Kids get bored of wearing mask because we have been wearing them for months. Sometimes they pull it down without teachers or adults seeing it avoid getting in trouble. Everyone wants school to be normal again! People in Spain say that probably next year we will still have to wear masks and so will we also probably have to keep the plastic shields up around desks. 

WHAT IS CHANGING: In Spain things have changed for the better in some places since the start of the pandemic. We can now go to into the streets. But we must wear a mask. We can take masks off, but only to eat or do sports. We cannot go to other communities, but we can move freely through the city. Fortunately, bars, restaurants and shops are open and you can hang out with your friends whenever — of course keeping distance and wearing a mask. 

TRAVEL RESTRICTIONS: We can’t leave our community, but we can move freely inside of it. The problem comes if you have family in other communities or in other countries or cities. So that means you have to video chat them or call them on your phone. That is not the same as being with them and getting to spend time with them, either. 

In my case, I have family in Andalucía, another community in Spain. My two aunts and my grandma live there. In Pamplona, I have two cousins, another aunt, my grandma and grandpa. In Madrid, I have three cousins and their parents. They are not bloodrelated but I love them equally. So, as you can see I miss them all a lot and would give everything to see them.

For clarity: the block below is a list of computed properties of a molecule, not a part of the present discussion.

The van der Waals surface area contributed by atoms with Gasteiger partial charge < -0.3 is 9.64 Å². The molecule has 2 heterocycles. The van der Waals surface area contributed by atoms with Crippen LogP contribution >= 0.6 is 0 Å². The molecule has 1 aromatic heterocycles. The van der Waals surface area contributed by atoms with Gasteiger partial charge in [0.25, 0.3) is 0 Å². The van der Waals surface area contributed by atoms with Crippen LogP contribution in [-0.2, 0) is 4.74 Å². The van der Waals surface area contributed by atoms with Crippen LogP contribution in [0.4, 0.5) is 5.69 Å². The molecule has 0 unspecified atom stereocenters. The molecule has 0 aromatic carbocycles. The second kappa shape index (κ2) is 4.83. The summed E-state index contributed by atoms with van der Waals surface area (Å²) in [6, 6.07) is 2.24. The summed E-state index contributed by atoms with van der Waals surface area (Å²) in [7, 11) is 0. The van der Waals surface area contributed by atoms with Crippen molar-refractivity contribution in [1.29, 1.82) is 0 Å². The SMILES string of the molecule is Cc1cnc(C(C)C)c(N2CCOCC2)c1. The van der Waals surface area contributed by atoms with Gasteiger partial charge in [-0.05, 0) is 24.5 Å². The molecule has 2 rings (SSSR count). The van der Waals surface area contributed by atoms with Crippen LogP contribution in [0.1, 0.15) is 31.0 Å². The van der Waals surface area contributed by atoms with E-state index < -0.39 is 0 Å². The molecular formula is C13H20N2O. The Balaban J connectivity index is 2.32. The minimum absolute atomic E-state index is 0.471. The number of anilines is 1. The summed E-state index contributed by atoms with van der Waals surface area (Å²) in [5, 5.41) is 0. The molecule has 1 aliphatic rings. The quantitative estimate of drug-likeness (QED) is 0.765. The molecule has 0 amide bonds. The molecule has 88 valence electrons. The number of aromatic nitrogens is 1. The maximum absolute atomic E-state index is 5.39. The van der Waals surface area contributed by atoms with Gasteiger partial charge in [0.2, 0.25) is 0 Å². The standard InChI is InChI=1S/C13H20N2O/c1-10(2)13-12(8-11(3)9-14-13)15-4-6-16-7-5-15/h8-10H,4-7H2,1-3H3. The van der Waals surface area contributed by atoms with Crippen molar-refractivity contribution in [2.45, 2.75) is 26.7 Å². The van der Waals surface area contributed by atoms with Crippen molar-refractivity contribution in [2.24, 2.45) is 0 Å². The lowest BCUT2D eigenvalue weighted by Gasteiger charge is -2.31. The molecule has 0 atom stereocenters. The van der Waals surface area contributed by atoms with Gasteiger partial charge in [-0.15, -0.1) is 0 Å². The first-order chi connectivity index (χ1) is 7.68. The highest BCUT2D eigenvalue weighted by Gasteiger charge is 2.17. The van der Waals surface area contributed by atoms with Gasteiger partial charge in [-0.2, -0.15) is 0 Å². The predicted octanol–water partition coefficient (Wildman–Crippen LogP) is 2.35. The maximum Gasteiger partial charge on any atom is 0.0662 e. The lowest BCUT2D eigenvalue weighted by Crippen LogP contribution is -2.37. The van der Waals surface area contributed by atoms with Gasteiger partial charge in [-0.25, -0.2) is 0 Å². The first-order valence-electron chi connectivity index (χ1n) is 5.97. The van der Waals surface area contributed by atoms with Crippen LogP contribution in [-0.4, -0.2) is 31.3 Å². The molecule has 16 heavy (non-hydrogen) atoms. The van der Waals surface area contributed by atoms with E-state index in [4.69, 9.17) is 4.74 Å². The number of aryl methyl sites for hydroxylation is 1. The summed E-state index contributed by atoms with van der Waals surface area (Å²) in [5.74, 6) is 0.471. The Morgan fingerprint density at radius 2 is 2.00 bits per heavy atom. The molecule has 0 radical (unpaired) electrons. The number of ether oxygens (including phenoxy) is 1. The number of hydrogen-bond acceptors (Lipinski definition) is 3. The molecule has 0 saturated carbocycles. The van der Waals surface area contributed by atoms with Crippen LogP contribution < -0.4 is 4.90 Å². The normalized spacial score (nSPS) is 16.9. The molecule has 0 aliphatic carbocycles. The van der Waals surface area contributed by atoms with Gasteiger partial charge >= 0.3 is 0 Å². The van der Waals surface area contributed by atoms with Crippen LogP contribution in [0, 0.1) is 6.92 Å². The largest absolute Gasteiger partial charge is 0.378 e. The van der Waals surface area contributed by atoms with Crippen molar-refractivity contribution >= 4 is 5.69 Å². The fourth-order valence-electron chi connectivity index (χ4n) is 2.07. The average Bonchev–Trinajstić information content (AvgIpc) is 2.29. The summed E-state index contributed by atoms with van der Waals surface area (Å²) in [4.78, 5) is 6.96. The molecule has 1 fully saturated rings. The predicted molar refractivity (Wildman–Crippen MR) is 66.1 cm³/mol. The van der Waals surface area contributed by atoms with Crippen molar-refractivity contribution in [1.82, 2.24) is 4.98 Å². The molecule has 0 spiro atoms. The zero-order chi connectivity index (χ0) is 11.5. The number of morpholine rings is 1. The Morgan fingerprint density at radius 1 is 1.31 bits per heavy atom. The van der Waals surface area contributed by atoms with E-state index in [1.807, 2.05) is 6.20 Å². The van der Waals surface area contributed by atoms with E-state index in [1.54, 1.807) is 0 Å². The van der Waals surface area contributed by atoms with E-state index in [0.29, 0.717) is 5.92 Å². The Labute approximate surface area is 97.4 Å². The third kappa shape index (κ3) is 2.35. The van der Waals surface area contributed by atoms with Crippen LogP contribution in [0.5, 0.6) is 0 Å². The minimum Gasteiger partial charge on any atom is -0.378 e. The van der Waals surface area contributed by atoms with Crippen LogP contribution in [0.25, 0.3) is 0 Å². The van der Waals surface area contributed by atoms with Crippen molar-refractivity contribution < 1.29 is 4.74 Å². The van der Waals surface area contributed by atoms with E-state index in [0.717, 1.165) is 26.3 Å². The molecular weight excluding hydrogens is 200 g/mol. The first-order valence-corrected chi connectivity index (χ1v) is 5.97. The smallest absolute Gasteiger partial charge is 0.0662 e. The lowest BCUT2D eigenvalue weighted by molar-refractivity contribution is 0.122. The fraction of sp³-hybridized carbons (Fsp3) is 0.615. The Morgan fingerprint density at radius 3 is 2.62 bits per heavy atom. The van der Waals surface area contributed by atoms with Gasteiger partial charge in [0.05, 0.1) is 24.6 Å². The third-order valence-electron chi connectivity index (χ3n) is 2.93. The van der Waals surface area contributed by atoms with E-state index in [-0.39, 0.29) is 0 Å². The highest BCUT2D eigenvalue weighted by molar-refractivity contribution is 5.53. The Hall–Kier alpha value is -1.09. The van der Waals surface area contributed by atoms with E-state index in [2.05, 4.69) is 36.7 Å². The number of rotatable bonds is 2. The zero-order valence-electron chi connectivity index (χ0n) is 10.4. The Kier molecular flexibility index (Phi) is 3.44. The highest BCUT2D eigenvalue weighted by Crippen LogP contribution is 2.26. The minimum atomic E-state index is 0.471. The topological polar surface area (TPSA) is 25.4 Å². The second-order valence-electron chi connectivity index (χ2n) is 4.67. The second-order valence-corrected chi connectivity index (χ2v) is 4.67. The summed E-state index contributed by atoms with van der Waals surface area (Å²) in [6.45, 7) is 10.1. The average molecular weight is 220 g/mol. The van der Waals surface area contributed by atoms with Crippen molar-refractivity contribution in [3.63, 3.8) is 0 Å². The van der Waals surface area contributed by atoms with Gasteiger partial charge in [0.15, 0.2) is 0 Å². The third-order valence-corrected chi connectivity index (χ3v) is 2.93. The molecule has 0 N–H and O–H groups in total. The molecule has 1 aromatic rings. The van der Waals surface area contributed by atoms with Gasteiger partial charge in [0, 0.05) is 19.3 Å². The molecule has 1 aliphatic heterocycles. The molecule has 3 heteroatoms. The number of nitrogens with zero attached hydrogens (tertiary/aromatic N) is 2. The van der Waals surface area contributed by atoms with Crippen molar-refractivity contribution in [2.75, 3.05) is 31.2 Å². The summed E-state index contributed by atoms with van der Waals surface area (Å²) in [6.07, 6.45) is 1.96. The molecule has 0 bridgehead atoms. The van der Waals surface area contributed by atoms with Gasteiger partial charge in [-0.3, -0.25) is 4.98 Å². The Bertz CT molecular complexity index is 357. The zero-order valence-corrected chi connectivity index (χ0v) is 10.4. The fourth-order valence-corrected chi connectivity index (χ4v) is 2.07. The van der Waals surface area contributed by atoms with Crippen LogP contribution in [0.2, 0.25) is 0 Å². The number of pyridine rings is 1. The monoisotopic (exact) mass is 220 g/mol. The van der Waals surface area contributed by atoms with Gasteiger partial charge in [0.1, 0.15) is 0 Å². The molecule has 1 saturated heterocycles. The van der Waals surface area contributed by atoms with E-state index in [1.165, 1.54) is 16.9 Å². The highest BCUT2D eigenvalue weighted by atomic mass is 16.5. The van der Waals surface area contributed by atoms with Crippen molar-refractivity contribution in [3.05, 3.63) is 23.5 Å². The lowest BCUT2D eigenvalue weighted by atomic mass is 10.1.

In my case, my family and I have taken the separated-families part quite well: We do video chats and calls very often and see our faces through the screen of a device. The reason why this is still happening is because the vaccination process is still happening. As I saidit is safer not to travel while the vaccines are being given out. In Spain, you still cannot travel even if you are vaccinated. Everyone has to keep from traveling until the government opens the barriers and families can see each other again.